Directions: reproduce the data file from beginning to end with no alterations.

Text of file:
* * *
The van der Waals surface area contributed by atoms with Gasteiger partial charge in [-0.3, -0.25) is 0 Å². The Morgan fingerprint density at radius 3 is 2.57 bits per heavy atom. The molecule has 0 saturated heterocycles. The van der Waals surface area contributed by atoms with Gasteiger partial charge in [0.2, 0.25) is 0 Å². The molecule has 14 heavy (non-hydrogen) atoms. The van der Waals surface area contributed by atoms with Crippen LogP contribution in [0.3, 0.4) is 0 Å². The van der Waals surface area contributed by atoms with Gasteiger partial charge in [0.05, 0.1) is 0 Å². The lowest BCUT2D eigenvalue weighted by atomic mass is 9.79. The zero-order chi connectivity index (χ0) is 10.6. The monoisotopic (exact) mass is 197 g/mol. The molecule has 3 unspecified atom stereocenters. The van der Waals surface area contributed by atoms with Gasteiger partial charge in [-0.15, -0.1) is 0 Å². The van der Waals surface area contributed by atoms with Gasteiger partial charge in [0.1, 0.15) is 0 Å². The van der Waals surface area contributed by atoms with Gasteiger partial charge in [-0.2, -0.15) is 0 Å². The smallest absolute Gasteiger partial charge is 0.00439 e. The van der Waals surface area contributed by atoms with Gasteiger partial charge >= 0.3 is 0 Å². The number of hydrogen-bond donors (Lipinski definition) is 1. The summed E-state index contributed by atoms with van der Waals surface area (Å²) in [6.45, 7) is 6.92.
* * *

The van der Waals surface area contributed by atoms with Gasteiger partial charge in [-0.3, -0.25) is 0 Å². The Morgan fingerprint density at radius 3 is 2.57 bits per heavy atom. The molecule has 0 saturated heterocycles. The van der Waals surface area contributed by atoms with Gasteiger partial charge in [0.2, 0.25) is 0 Å². The molecule has 14 heavy (non-hydrogen) atoms. The van der Waals surface area contributed by atoms with Crippen LogP contribution in [0.3, 0.4) is 0 Å². The van der Waals surface area contributed by atoms with Gasteiger partial charge in [0.05, 0.1) is 0 Å². The lowest BCUT2D eigenvalue weighted by atomic mass is 9.79. The zero-order chi connectivity index (χ0) is 10.6. The monoisotopic (exact) mass is 197 g/mol. The molecule has 3 unspecified atom stereocenters. The van der Waals surface area contributed by atoms with Gasteiger partial charge in [-0.15, -0.1) is 0 Å². The van der Waals surface area contributed by atoms with Gasteiger partial charge in [0.1, 0.15) is 0 Å². The van der Waals surface area contributed by atoms with Gasteiger partial charge in [-0.2, -0.15) is 0 Å². The smallest absolute Gasteiger partial charge is 0.00439 e. The van der Waals surface area contributed by atoms with Gasteiger partial charge >= 0.3 is 0 Å². The number of hydrogen-bond donors (Lipinski definition) is 1. The summed E-state index contributed by atoms with van der Waals surface area (Å²) in [6.45, 7) is 6.92.